Jan 142014
 
 January 14, 2014  Court, Featured News, Surveillance, U.S.

Associated Press reports:

The U.S. judiciary told Congress on Tuesday it opposes the idea of having an independent privacy advocate on the secret Foreign Intelligence Surveillance Court, while members of Congress lauded the idea at a Capitol Hill hearing.

Speaking for the entire U.S. judiciary, U.S. District Judge John D. Bates sent a letter to the Senate Intelligence Committee saying that appointing an independent advocate to the secret surveillance court is unnecessary and possibly counterproductive, and he slammed other key reforms as adding too heavy a caseload to the secret court’s work.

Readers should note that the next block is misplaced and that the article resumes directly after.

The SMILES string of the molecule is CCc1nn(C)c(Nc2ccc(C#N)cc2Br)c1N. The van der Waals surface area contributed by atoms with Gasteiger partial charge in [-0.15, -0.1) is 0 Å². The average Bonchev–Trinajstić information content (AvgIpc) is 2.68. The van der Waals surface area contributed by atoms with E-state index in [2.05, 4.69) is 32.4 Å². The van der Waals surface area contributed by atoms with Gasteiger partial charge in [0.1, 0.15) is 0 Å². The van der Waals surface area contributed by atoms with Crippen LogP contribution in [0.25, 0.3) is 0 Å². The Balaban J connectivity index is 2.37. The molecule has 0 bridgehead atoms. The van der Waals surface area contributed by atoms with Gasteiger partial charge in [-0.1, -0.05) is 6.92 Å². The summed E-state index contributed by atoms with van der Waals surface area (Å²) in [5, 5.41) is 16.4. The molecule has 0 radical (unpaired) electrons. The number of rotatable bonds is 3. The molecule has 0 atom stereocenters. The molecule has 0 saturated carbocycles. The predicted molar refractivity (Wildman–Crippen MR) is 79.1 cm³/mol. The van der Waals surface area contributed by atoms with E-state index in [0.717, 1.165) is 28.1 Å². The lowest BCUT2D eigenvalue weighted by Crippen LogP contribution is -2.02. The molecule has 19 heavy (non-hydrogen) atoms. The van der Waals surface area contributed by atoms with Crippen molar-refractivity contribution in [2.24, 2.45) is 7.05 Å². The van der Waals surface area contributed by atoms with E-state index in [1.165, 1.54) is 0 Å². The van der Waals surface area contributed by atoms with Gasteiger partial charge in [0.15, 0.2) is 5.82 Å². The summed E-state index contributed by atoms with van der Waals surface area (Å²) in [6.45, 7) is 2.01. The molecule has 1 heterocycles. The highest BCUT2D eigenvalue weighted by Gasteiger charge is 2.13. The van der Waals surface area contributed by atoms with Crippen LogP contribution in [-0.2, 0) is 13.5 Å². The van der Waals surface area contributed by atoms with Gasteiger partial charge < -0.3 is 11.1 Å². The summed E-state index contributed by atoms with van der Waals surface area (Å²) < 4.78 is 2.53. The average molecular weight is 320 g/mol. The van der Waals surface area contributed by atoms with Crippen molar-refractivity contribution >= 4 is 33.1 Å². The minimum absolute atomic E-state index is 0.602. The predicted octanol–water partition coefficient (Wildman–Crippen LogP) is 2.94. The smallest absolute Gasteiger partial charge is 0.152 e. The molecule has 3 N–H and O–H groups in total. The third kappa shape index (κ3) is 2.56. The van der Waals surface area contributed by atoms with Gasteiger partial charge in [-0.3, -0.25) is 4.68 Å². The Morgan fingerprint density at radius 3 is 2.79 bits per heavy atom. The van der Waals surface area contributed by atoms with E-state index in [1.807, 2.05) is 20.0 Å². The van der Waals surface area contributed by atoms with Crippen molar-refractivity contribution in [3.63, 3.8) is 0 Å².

Read more on Washington Post.

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